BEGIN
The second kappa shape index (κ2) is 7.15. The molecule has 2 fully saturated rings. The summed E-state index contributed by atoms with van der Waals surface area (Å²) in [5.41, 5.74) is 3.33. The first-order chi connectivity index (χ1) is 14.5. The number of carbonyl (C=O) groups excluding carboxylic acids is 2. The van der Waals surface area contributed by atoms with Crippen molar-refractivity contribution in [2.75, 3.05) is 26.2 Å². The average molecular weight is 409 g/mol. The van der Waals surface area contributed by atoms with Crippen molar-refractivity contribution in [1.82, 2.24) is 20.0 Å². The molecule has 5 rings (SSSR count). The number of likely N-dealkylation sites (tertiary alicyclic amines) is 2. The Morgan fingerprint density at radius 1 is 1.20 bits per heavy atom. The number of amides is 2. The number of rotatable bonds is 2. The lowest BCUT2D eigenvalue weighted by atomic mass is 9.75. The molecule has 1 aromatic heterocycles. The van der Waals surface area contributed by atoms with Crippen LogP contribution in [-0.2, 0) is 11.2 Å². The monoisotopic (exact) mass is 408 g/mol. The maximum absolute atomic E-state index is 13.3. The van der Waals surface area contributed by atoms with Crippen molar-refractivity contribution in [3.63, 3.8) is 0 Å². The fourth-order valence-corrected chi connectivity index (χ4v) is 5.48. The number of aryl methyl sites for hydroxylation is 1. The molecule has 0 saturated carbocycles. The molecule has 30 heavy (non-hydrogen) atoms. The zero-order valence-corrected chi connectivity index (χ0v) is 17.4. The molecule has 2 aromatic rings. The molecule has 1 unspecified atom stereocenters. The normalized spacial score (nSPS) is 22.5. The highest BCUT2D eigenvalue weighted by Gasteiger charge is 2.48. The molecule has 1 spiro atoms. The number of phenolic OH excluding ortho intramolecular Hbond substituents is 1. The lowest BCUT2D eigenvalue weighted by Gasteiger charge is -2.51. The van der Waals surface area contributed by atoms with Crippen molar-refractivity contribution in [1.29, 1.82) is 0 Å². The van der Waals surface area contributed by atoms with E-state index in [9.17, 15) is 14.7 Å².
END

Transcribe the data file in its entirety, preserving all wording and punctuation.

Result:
The second kappa shape index (κ2) is 7.15. The molecule has 2 fully saturated rings. The summed E-state index contributed by atoms with van der Waals surface area (Å²) in [5.41, 5.74) is 3.33. The first-order chi connectivity index (χ1) is 14.5. The number of carbonyl (C=O) groups excluding carboxylic acids is 2. The van der Waals surface area contributed by atoms with Crippen molar-refractivity contribution in [2.75, 3.05) is 26.2 Å². The average molecular weight is 409 g/mol. The van der Waals surface area contributed by atoms with Crippen molar-refractivity contribution in [1.82, 2.24) is 20.0 Å². The molecule has 5 rings (SSSR count). The number of likely N-dealkylation sites (tertiary alicyclic amines) is 2. The Morgan fingerprint density at radius 1 is 1.20 bits per heavy atom. The number of amides is 2. The number of rotatable bonds is 2. The lowest BCUT2D eigenvalue weighted by atomic mass is 9.75. The molecule has 1 aromatic heterocycles. The van der Waals surface area contributed by atoms with Crippen LogP contribution in [-0.2, 0) is 11.2 Å². The monoisotopic (exact) mass is 408 g/mol. The maximum absolute atomic E-state index is 13.3. The van der Waals surface area contributed by atoms with Crippen molar-refractivity contribution in [3.63, 3.8) is 0 Å². The fourth-order valence-corrected chi connectivity index (χ4v) is 5.48. The number of aryl methyl sites for hydroxylation is 1. The molecule has 0 saturated carbocycles. The molecule has 30 heavy (non-hydrogen) atoms. The zero-order valence-corrected chi connectivity index (χ0v) is 17.4. The molecule has 2 aromatic rings. The molecule has 1 unspecified atom stereocenters. The normalized spacial score (nSPS) is 22.5. The highest BCUT2D eigenvalue weighted by Gasteiger charge is 2.48. The molecule has 1 spiro atoms. The number of phenolic OH excluding ortho intramolecular Hbond substituents is 1. The lowest BCUT2D eigenvalue weighted by Gasteiger charge is -2.51. The van der Waals surface area contributed by atoms with Crippen molar-refractivity contribution in [1.29, 1.82) is 0 Å². The van der Waals surface area contributed by atoms with E-state index in [9.17, 15) is 14.7 Å².